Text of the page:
It would appear that All Blacks coach, the Right Reverend Graham Henry, is above the law.
A report by 3News in New Zealand suggests that our favourite preacher was pulled over by police on Auckland's waterfront last Friday evening after being clocked travelling at 81kph in a 50kph area. That's 50mph in a 30mph area in real money.
Henry was, however, allegedly let off the speeding charge, what with him being the coach of the All Blacks and a man of the cloth and all that.
News this week that my club, Chesham, has in its own small and yet significant way taken another step on the journey towards a fully integrated men's and women’s game in England by recruiting England Women's winger Kat Merchant as its backs coach.
Kat joins fellow England Women's international "Rocky" Clarke on the Chesham coaching staff and the fact that my first reaction was "Backs coach? How extravagent" rather than "What, another woman?" speaks volumes for how successful the club's innovative recruitment campaign has been.
One thing the club does have is shedloads of talented young threequarters, so the new backs coach will have plenty of raw material with which to work. Today Berks Bucks & Oxon 1 North, tomorrow the world!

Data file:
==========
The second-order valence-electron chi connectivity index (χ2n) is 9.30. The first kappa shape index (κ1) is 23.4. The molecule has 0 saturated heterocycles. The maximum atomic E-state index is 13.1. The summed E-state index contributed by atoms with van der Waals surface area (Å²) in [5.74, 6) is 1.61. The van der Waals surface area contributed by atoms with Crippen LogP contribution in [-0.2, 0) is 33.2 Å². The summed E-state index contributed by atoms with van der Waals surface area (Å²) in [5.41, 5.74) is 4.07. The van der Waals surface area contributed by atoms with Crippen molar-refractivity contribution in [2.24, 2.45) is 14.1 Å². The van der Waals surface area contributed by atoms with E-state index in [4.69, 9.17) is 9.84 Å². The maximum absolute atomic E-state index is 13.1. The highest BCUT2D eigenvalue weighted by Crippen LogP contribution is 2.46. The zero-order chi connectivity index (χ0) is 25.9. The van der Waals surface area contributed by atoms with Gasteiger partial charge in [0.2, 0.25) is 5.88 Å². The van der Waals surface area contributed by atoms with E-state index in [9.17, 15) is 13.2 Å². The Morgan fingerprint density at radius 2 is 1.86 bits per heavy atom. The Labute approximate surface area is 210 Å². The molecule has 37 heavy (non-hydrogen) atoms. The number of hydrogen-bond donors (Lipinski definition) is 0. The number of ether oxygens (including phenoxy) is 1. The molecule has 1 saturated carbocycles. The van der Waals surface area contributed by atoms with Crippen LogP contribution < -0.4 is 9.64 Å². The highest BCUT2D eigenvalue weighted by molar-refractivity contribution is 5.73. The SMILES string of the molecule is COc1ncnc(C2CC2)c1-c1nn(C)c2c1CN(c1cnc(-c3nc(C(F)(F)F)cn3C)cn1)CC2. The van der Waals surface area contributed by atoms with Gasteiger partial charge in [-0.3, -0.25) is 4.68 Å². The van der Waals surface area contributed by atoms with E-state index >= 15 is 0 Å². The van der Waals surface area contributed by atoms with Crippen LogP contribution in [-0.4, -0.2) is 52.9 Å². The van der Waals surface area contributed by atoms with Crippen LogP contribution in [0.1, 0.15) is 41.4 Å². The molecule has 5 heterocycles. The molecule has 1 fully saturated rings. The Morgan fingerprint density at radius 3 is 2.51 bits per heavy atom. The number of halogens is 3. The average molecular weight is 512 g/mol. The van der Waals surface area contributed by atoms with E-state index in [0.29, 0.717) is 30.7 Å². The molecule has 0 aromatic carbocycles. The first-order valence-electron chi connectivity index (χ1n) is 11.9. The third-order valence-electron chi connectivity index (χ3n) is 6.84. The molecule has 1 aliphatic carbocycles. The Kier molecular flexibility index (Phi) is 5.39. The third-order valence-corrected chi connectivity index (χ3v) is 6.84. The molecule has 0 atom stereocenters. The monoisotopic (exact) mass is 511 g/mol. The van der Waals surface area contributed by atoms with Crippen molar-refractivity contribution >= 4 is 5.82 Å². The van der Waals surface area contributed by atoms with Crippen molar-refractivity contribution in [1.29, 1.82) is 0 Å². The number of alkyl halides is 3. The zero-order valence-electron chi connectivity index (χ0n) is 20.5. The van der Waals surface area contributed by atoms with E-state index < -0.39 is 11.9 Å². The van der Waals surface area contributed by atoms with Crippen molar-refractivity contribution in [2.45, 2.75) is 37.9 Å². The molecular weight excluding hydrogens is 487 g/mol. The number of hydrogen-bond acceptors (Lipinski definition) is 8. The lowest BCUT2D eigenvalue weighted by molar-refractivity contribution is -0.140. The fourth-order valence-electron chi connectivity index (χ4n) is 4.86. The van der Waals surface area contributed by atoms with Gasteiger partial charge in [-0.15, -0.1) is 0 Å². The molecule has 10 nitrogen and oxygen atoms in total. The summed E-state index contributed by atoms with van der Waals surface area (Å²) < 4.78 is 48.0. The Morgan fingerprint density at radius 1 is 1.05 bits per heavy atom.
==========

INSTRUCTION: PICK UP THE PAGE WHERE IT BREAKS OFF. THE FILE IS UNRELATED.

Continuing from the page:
Saracens director of rugby Brendan Venter today announced that he was about to make a sensational new signing.
The new face at Vicarage Road will not, however, be Gavin Henson, despite the Welshman training with the squad this week.
“Gav had a fantastic session with us and was well-received by the squad,” said Venter. “I would be happy to sign him but we've been unable to reach agreement with the Ospreys and negotiations with the BBC have proved particularly complex.
"So instead, and on Gav's recommendation, we've decided to sign Peter Andre. He has the pecs, the abs, the fake tan and a famous ex-WAG, pretty much everything that Gav would have brought to the table really. We're delighted to welcome him to the Sarries squad."
Although ostensibly Venter was hoping to sign Henson as fly-half cover for the injured Derick Hougaard, it is understood that Andre will initially be expected cover for pop duo Right Said Fred by performing the club's anthem "Stand Up for the Saracens" prior to home matches.